Singer-songwriter CLAY does some of their best writing in their bathtub.
“I like the bathtub, because I have it really hot in there; I’m kind of floating somewhere,” said Gabrielle Walter-Clay, better known as CLAY, in an interview with The Daily Californian. “And sometimes the songs will come because it creates this very still, safe space.”
Much of CLAY’s recent EP, Breathing Into Bloom, feels this way: soft and reflective. Released in early May, the album is a soulful ode to springtime and nature. Its title track “Breathing Into Bloom” brightly unfurls like a blossoming flower, its fluttering chords reminiscent of birdsong. Walter-Clay attributes these elements to Minnie Riperton, a musical love passed down from her parents.
Another one of CLAY’s many muses is nature. A striking commentary on their relationship with climate change, their song “Numb” opens with the evocative line “My blood drips green,” a visceral piece of imagery that illustrates her deeply personal grief over the human destruction of nature.
“Being in the forest and seeing these trees wilting or burning or dying,” Walter-Clay reflected, opening up on the lyric’s inspiration, “almost to the degree of empathy or understanding of oneness, you become the tree. And all of a sudden your blood isn’t red, but it’s green.”
Climate change is far from the only difficult topic CLAY tackles — perhaps this graceful approach to the intersection between music and politics is a result of growing up in San Francisco. She holds a deep, eternal appreciation for the city and for the community it provided them with in their youth; neither of her parents grew up with parents of their own, forcing them to create their own community from scratch. Walter-Clay was raised by this conglomeration of her parents’ friends and family, who she refers to as her “chosen family.”
“They can’t even watch me sing three notes without crying,” they recalled fondly. “It’s very intense. Love is kind of crazy.”
Despite her inevitable migration to Los Angeles following a tryst in Boston at the Berklee College of Music, San Francisco has embedded itself in other facets of her art as well.
“I definitely think that it has influenced my lyricism. I think it’s influenced my purpose, why I make music more than anything,” they said. “I think that innate drive in me, that I’ve always had to redistribute resources and move capital to people on the ground doing the work, is very San Francisco.”
Creating music for a purpose other than capitalism is especially important to CLAY, whose chasmic craving and immense passion for music as an art form are often distorted by the music business’ blunt force.
“A lot of people who work in music just love music, and that’s why they started doing it,” they said. “But I think that the industry forces people to kind of sever that really deep relationship with the music itself. Which is unfortunate.”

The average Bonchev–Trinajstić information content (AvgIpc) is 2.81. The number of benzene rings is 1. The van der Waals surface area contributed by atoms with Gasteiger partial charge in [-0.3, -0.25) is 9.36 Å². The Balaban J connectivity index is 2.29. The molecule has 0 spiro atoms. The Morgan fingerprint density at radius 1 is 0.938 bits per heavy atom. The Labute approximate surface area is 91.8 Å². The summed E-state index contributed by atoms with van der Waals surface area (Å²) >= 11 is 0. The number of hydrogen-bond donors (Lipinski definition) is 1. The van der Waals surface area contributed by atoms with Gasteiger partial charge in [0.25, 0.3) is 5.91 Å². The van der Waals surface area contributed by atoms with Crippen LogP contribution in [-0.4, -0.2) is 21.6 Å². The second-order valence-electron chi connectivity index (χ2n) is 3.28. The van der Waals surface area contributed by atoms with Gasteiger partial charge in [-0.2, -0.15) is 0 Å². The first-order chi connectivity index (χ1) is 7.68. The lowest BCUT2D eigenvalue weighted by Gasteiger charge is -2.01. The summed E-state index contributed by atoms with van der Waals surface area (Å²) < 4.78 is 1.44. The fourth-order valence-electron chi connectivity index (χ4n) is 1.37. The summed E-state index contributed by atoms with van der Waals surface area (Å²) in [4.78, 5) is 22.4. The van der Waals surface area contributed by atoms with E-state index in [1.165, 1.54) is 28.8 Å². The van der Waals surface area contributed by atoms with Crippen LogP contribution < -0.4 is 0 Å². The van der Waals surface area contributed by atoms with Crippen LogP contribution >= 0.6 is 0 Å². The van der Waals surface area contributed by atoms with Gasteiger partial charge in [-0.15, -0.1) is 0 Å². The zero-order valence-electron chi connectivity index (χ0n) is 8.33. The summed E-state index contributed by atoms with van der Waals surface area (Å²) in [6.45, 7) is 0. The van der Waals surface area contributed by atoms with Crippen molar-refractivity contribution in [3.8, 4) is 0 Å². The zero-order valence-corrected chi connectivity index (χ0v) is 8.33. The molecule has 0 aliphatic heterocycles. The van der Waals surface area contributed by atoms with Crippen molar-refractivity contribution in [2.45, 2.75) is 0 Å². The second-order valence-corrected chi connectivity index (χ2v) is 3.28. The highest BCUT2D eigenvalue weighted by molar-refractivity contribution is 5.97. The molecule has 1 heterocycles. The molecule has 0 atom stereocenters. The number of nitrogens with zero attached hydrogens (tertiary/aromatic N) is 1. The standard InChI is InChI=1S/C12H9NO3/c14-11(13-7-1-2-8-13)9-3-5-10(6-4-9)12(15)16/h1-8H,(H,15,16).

Tackling tough topics with a bubbly and bright demeanor seems to be CLAY’s tour de force; their spoken words echo the flowery, vibrant tone of their EP. Her anti-capitalist rhetoric is persuasive, her criticism of the music industry bold but necessary.
“Capitalism is awesome,” she deadpanned, sarcasm punctuating the words.
Success may mean more to Walter-Clay than monetary gain, but she nonetheless maintains a balance of overflowing humility and gratitude for her fans’ support. Her contention with the business-centric industry is profoundly eclipsed by moments of joy and community kindled by the music itself. She always tries to respond to comments and DMs, with messages from their fans grounding them in the face of the industry’s harsh reality.
“Getting a message from someone who’s actually just received my music, and been healed by my music grounds me,” CLAY said. “This is my purpose. This is why I’m doing this. This is why I’m navigating the tumultuous waters of this business that doesn’t really give a f— about the music itself.”
The music itself is where CLAY dazzles most brilliantly. No matter what their purpose for creating, it is undeniable that Breathing Into Bloom is a masterpiece. Each song crashes into listeners with a flowery ferocity that suits itself well to personal, intimate interpretation.
“Once I put it out, it’s not mine anymore,” Walter-Clay said. “That’s the purpose of art. That’s why I create art: to heal myself in the process of making it, but in hopes that when you hear it … that you take it and use it for whatever healing you need.”
Sparkling and salubrious, CLAY’s music is just that: healing. Her voice, heady and low, harnesses a poignant, electric power. Meticulously crafted lyricism creates a potent backdrop for moments of staunch vulnerability to shine through, fierce and unwavering.
“The only thing that you need to do as a creative is to share what only you can share,” CLAY said. “Find what that is, and share it.”